It seems the BitGrail drama is far from over at this point. While an official court case is underway, it remains doubtful that users who suffered as a result of the Nano hack will ever see their money returned. To make matters even more interesting, it seems the Court of Florence has confiscated all Bitcoins belonging to the company.
More BitGrail Drama Unfolds
Ever since the Italian BtiGrail exchange was allegedly hacked, there have been growing concerns as to how this situation would evolve. Since day one, there have been a lot of people who claim the BitGrail owner stole the money and decided to defraud exchange users. Considering that BitGrail was the largest Nano trading platform at that time, such speculation is not unfounded by any means.
However, the owner of this exchange platform has always denied involvement in the hack. According to him, the Nano developers are at fault for backdooring their coin and allowing hackers to take advantage of weaknesses found in the code. Things got so heated that an official lawsuit was filed against the Nano developers, although not much has come of it.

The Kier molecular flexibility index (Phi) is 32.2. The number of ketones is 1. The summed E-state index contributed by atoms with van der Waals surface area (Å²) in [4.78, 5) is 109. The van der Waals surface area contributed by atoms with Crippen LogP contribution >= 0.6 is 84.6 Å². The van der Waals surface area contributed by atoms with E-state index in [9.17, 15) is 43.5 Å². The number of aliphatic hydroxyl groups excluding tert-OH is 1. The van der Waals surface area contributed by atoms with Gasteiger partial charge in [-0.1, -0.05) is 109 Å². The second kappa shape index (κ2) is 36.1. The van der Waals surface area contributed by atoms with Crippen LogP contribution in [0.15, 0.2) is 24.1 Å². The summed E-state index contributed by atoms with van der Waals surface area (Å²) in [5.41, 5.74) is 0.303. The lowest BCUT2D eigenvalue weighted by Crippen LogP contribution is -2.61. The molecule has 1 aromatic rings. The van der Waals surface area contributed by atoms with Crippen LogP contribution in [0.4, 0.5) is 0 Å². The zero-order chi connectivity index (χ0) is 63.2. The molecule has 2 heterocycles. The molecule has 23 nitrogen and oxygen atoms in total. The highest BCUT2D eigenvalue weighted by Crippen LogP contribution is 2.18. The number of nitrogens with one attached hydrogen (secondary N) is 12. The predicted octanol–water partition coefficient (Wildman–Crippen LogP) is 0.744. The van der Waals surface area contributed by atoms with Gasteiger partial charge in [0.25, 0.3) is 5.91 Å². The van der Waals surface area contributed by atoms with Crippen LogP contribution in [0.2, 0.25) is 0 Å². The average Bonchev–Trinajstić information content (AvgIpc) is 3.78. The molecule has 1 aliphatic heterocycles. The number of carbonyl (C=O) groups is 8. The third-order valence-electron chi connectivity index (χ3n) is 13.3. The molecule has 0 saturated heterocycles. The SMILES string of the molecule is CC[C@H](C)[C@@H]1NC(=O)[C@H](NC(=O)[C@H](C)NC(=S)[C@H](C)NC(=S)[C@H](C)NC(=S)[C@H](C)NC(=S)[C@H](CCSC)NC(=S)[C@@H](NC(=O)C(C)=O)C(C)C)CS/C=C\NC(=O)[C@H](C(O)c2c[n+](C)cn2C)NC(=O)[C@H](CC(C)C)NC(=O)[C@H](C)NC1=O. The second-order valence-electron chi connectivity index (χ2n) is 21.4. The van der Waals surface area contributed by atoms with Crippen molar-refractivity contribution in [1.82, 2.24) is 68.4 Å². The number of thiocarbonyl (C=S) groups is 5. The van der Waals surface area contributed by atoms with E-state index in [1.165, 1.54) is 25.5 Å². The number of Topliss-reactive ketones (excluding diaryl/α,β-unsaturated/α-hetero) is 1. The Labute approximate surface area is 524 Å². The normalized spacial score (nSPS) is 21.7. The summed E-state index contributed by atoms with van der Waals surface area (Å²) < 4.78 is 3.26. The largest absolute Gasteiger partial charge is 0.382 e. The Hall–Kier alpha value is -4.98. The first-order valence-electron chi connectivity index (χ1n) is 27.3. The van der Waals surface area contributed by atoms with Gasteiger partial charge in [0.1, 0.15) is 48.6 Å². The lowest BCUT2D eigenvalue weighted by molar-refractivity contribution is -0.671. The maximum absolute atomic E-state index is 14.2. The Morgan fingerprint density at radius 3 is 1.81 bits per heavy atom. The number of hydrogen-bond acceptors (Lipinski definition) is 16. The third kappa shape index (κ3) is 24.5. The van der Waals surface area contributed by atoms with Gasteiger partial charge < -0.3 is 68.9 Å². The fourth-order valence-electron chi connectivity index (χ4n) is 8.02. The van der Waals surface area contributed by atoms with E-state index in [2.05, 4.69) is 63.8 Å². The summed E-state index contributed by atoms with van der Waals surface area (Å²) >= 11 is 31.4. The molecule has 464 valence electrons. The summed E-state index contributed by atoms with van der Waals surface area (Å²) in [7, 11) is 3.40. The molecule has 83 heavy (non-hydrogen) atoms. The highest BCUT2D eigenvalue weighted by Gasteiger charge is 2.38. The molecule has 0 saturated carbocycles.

Even so, it seems the ongoing BitGrail investigation has taken another interesting turn over the past few days. The company posted a new update on its website explaining that the Court of Florence has ordered the Bitcoins contained in the company’s wallets to be seized. This balance is now under the control of the local judicial authorities, and it is possible this money will be used to address the company’s pre-bankruptcy proceedings.
Indeed, it would be rather interesting to see BitGrail file for bankruptcy as a result of the Nano hack. If the company is actually going bankrupt, it seems likely that the Bitcoin held by the company will be used to reimburse customers first and foremost. Whether or not there are enough funds to cover all of the losses is a different matter altogether. Despite reopening in early May, BitGrail was forced to shut down within 24 hours by the Court of Florence.
All of these developments will not please too many victims of the Nano hack. If BitGrail goes bankrupt, these users will have even less success in reclaiming their lost money. The bigger question is who was responsible for this hack in the first place, and whether or not the BitGrail exchange owner could – or should – have done things differently. It is evident a lot of unanswered questions will remain moving forward.
For the BitGrail company, it seems things are coming to a close sooner than anyone had expected. Whether the firm will be declared bankrupt or the hack will be written off as a “net loss” remains to be seen. The hack itself is another example of how centralized trading platforms are a weak point in the cryptocurrency industry. Decentralized trading needs to become the new normal sooner rather than later; that much is rather evident.